The first thing I noticed is that games really are a lot more expensive over here and that the price varies. In America, I can expect to go to Wal-Mart, Gamestop, or Best Buy and buy a game for exactly the same price. It will be 49.99 for PS2/GC/XBox or 29.99 for GBA. But in Japan, this is not the case. When I was looking at Paper Mario 2, the price ranged from 6800 to 4750. That's a 20 dollar price difference. Also, at my local store, Dragon Quest VIII goes for 8080 yen, while the MSRP is 9240. However, I have seen things like model kits sell above the MSRP as well.
The other thing I noticed is that Japan has some more.... liberal games. While walking to the bathroom in Sofmap, I walked right through the H Game section which was right in front of the entrance to the bathrooms. I was looking at posters of Metal Gear Solid 3, Radiata Stories, and others when wall the sudden I look up and see a poster that would NOT be hanging right in front of the bathroom if it had been America.
The first reaction is that it is quite wrong, but that would be forcing a Western moral to something Japanese. Hentai is a big part of Japan for good or bad. I'll admit that I was taken aback, but it's not as shocking anymore. You get desensitized to a lot of this stuff after a while.
How expensive is sushi?
It varies depending on the place, but generally it is around 75 yen a piece around here. Or, you can buy bento that range from anywhere from 300-600 yen that may have sushi. Generally, food is expensive. I eat up around 10 dollars a day, but then again, I eat a lot. My food intake was close to that in America at roughly 6-7 dollars a day.
On Japanese subways, myself being 6 feet tall, it wouldnt be a tight fit on the train would it?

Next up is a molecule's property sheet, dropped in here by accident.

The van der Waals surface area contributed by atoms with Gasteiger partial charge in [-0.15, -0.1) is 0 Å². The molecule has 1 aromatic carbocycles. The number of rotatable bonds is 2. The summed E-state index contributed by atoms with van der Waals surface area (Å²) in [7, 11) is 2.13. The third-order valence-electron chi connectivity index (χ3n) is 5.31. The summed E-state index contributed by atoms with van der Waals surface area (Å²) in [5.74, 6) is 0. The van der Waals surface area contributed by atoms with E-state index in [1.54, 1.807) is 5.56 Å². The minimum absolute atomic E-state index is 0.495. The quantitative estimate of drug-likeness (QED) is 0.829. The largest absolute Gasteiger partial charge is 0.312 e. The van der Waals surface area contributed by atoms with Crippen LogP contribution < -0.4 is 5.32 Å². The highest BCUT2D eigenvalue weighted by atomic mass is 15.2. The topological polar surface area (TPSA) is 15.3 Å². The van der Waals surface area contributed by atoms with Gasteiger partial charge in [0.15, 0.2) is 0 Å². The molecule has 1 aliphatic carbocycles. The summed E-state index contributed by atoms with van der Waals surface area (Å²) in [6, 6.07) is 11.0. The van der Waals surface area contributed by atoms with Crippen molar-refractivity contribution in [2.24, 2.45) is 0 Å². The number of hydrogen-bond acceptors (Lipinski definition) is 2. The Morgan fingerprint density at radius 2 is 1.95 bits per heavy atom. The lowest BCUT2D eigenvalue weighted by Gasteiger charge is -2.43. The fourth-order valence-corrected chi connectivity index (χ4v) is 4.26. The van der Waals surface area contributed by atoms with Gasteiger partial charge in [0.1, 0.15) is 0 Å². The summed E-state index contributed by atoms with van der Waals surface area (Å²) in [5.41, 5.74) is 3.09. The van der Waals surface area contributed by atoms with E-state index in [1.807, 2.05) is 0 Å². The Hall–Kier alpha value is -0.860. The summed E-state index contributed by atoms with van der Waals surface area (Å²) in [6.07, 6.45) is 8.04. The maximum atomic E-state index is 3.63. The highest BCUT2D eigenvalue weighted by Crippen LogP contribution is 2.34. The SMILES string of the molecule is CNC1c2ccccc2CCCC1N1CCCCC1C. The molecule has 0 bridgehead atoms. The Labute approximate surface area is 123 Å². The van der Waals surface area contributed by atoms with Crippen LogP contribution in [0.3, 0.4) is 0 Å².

I'm 6'1" and I fit ok when I was in Osaka. The public transportation seems to be able to accomadate all types, but the doorway to my living room is a differnt story. If I don't remember to duck my head, I scalp myself. It can accomodate a person who is 6'3/4". You have no idea how much it smarts to do that...
It seems like video games are a much larger part of every day Japanese life for everyone, regardless of age. How accurate is that perception?
Not as much as Americans have been led to believe. Really, Japan is no different than the US in that respect. Most of my students that are older than me don't play video games. I do have a 27 year old gamer, but I have many students between 25 and 30 who do not play video games except for on their cell phones. Looks like the gamers are still mainly 23 and under here too, just like the US. It's all thanks to the NES.
The Final Grumble
I managed to finish my column despite having constant urges to pick up my PSP and play for long stretches of time. That thing is just too easy to pick up and play and keep playing... I'll give a micro review of any games I pick up so you'll all know which ones to get when it finally comes to the US.
Hard to believe that it's nearly Christmas. Two weeks from now I'll be home with my family. It's amazing how time flies in Japan. I've already lived here for over 5 months. I have no idea where the time has gone, but I have loved it. I really enjoy life over here.
Anyway, shoot me some emails for my Culture Corner: Ask Sensei, or leave me a question via IRC in #questions. I may rename that channel in the near future, but I'll mention that here when I do.